Church-decreed marriage annulment set to be legalised

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Marriage annulment by the Church will be recognised under Philippine law once a bill pending bill is passed by the House of Representatives.

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A bill legalising Church-decreed annulment of marriages has been approved by the House committee on population and family relations.

The panel chaired by Laguna Representative Sol Aragones approved the still bill substituting for House Bills No. 1629 and No. 3705, both of which sought the recognition of the civil effects of the church annulment of marriages.

Also known as the ‘church-decreed annulment bill’, the measure states that whenever a marriage, duly and legally solemnised by a priest, minister, imam, rabbi or presiding elder of any church or religious sect in the Philippines, is subsequently annulled or dissolved in a final judgment or decree, the dissolution “shall have the same effect as a decree of annulment or dissolution issued by a competent court.”

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It also provides that the final judgment of annulment issued by the proper church or religious sect shall be recorded in the appropriate civil registry within 30 days from its issuance.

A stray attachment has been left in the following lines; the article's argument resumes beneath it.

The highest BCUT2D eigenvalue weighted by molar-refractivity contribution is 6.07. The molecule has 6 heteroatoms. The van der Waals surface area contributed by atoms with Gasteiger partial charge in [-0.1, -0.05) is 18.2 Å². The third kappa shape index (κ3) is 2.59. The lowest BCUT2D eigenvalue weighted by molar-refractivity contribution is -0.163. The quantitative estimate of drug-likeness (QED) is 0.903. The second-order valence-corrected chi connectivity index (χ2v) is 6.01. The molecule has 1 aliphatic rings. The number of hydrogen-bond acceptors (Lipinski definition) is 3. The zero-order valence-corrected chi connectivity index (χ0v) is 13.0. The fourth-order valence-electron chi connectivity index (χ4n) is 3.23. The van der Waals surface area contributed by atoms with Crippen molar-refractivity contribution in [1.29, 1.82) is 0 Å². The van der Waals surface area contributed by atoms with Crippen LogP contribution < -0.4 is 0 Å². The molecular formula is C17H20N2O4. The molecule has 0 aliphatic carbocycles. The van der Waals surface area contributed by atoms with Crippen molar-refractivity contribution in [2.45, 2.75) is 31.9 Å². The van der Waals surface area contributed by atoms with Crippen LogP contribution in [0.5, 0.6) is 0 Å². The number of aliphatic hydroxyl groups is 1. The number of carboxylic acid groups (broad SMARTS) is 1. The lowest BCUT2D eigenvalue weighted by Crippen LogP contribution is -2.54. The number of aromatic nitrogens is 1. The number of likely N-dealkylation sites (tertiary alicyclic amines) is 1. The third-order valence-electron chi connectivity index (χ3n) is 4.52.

Either spouse may marry again upon compliance with the requirements of the Family Code of the Philippines. Otherwise, the subsequent marriage shall be null and void.

In securing a marriage licence, the spouse involved must present a certified true copy of the final judgment or decree of declaration of nullity, annulment or dissolution of marriage registered with the appropriate civil registry, according to the bill.

Due to the principle of separation of Church and State, there are separate processes in nullifying a marriage in a church and before the civil court.

Deputy Speaker Gwendolyn Garcia, one of the authors of the bill, said that although marriage was an institution that the state had an interest in, it was also considered a “religious act”.

“For the predominant Catholics of our country, it is a sacrament and marriage is not considered valid insofar as Catholics are concerned unless celebrated in accordance with the solemnities of the Church. Marriage, therefore, is an element in the exercise of religious freedom,” she said.

“So, logically, if the marriage, insofar as the contracting parties are concerned, is validated by the laws of the Church, then it necessarily follows that by the same laws, such marriage can also be invalidated or annulled.”

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